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The gorgeous coastline along North Carolina and Virginia is a local treasure. Access to our inter-coastal waterways are crucial to the region’s tourism and fishing economy and setting out on the water can provide countless hours of recreation to locals and visitors alike. But anyone who reads the local news knows that these waterways, and thus our local economy, are constantly in danger as a result of shoaling and the inability of funding and dredging efforts to keep up with the shifting sands. Some inlets, such as the Oregon Inlet, face closure as a result of the shoaling and the dangers that it presents.

Shoaling presents more than just a risk to the economy, however. It can be a dangerous hazard to all boats out on the water, and can result in injuries and death to the passengers on those boats when they run aground or capsize. In fact, the North Carolina (NC) Sector of the Coast Guard specifically identifies shoaling as a hazard for boaters in our area. The constantly and rapidly changing shoaling conditions along our coastline increase the potential for boats to capsize and run aground. And when a boat accident of that type does happen, the risks for both property damage and personal injury can be great.

Depending on the boats speed and the type of shoal, the actual moment of running aground can be similar to a collision, tossing passengers on the boat around and even presenting the risk of falling overboard. The injuries suffered when this happens can be severe and devestating. Imagine standing unrestrained below deck when a boat runs aground and being tossed across the cabin. This exact scenario has happened to someone that I know, and he is still recovering from his injuries. Of course, there will also likely be damage to the boat, which could cause water to leak in and even raise the possibility of the boat sinking. It is also possible that running aground could cause a gas leak or result in other vital instrument failure. Depending on the boat’s location, the tides, and surrounding water depth, running into a shoal may mean being stranded on the shoal. If your boat has been severely damaged, this may present bodily risks to the passengers aboard.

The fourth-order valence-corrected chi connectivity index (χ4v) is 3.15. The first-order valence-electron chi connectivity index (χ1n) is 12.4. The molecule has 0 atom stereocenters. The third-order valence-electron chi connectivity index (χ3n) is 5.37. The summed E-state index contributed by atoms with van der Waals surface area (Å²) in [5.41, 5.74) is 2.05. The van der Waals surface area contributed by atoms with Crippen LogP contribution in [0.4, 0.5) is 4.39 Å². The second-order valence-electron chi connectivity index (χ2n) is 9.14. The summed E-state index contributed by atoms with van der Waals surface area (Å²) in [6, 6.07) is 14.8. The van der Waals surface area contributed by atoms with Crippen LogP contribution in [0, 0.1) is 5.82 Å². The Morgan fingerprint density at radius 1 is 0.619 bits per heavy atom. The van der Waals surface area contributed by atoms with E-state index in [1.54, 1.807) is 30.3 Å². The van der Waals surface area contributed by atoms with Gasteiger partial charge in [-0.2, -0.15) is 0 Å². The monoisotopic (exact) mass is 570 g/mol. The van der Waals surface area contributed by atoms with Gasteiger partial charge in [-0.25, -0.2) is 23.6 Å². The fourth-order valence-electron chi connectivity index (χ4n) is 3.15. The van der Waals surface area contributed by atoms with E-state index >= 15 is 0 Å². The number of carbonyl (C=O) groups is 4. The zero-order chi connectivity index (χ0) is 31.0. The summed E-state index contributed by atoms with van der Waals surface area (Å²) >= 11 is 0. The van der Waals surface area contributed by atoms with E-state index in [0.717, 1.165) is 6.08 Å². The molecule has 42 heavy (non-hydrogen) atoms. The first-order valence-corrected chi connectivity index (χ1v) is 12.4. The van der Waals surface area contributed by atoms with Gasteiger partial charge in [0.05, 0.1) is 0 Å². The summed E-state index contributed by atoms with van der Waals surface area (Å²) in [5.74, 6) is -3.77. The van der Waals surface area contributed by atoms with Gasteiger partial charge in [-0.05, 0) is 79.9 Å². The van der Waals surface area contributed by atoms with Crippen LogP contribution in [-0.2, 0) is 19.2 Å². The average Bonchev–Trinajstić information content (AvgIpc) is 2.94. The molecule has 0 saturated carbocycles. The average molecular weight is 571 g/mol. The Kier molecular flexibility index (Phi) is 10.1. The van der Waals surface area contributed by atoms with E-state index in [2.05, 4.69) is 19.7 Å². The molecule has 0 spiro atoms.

While long term solutions to the shoaling problem along our coastline are necessary, in the meantime, all operators of boats — private and charter — need to be alert to the safety issues that shoaling presents. Safely navigating the shoals requires strong knowledge of the local conditions and being observant to changing conditions. And of course, all boats should be prepared — with both knowledge and equipment — for how to handle running aground.

About the Editors: The Shapiro, Cooper, Lewis & Appleton personal injury law firm, which has offices in Virginia (VA) and North Carolina (NC), edits the injury law blogs Virginia Beach Injuryboard, Norfolk Injuryboard and Northeast North Carolina Injuryboard as a pro bono service.


  1. Gravatar for Mike Rothrock

    Thank you for sharing this information on a timely topic for this part of the year. Hopefully, this year's on season will not result in many such accidents, and our coastal economies will have a strong year.

  2. Gravatar for Kevin Duffan

    Not a problem Mike. This is timely, not only due to the start of the season, but because I'm actively working on a case right now in which a client of mine was injured from a boat running aground. To the extent that people are reading my blog postings, I figured it would make sense to put something out there in the blogosphere about this, as it is an important reminder, and a hot topic in the Northeastern, NC area.

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